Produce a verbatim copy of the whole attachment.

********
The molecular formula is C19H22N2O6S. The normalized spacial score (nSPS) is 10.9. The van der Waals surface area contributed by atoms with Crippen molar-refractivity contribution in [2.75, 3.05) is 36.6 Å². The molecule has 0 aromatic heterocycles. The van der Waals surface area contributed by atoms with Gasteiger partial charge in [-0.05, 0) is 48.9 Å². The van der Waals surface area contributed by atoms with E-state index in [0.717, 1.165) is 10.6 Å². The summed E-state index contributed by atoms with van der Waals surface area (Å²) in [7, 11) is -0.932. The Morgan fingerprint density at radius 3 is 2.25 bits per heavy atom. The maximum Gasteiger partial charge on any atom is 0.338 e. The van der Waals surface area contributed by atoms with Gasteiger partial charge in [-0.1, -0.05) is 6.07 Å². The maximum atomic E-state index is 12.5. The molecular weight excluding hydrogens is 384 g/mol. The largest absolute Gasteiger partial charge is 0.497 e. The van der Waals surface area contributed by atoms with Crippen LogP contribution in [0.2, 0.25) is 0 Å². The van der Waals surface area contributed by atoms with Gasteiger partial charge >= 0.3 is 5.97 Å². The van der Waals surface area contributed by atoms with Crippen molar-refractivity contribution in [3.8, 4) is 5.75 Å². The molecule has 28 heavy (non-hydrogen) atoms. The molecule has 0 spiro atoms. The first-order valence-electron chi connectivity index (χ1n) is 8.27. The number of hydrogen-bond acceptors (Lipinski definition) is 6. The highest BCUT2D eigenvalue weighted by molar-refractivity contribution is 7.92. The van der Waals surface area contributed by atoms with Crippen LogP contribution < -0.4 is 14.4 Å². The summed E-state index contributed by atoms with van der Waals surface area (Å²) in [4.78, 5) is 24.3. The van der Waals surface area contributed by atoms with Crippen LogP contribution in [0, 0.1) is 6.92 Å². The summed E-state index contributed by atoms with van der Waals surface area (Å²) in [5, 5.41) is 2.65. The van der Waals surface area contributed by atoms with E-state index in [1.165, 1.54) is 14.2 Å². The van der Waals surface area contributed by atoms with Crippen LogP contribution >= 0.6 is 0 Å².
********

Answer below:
The molecular formula is C19H22N2O6S. The normalized spacial score (nSPS) is 10.9. The van der Waals surface area contributed by atoms with Crippen molar-refractivity contribution in [2.75, 3.05) is 36.6 Å². The molecule has 0 aromatic heterocycles. The van der Waals surface area contributed by atoms with Gasteiger partial charge in [-0.05, 0) is 48.9 Å². The van der Waals surface area contributed by atoms with E-state index in [0.717, 1.165) is 10.6 Å². The summed E-state index contributed by atoms with van der Waals surface area (Å²) in [7, 11) is -0.932. The Morgan fingerprint density at radius 3 is 2.25 bits per heavy atom. The maximum Gasteiger partial charge on any atom is 0.338 e. The van der Waals surface area contributed by atoms with Gasteiger partial charge in [-0.1, -0.05) is 6.07 Å². The maximum atomic E-state index is 12.5. The molecular weight excluding hydrogens is 384 g/mol. The largest absolute Gasteiger partial charge is 0.497 e. The van der Waals surface area contributed by atoms with Crippen LogP contribution in [0.2, 0.25) is 0 Å². The van der Waals surface area contributed by atoms with Gasteiger partial charge >= 0.3 is 5.97 Å². The van der Waals surface area contributed by atoms with Crippen molar-refractivity contribution in [3.8, 4) is 5.75 Å². The molecule has 28 heavy (non-hydrogen) atoms. The molecule has 0 spiro atoms. The first-order valence-electron chi connectivity index (χ1n) is 8.27. The number of hydrogen-bond acceptors (Lipinski definition) is 6. The highest BCUT2D eigenvalue weighted by molar-refractivity contribution is 7.92. The van der Waals surface area contributed by atoms with Crippen LogP contribution < -0.4 is 14.4 Å². The summed E-state index contributed by atoms with van der Waals surface area (Å²) in [4.78, 5) is 24.3. The van der Waals surface area contributed by atoms with Crippen LogP contribution in [0, 0.1) is 6.92 Å². The summed E-state index contributed by atoms with van der Waals surface area (Å²) in [5, 5.41) is 2.65. The van der Waals surface area contributed by atoms with E-state index in [1.165, 1.54) is 14.2 Å². The van der Waals surface area contributed by atoms with Crippen LogP contribution >= 0.6 is 0 Å².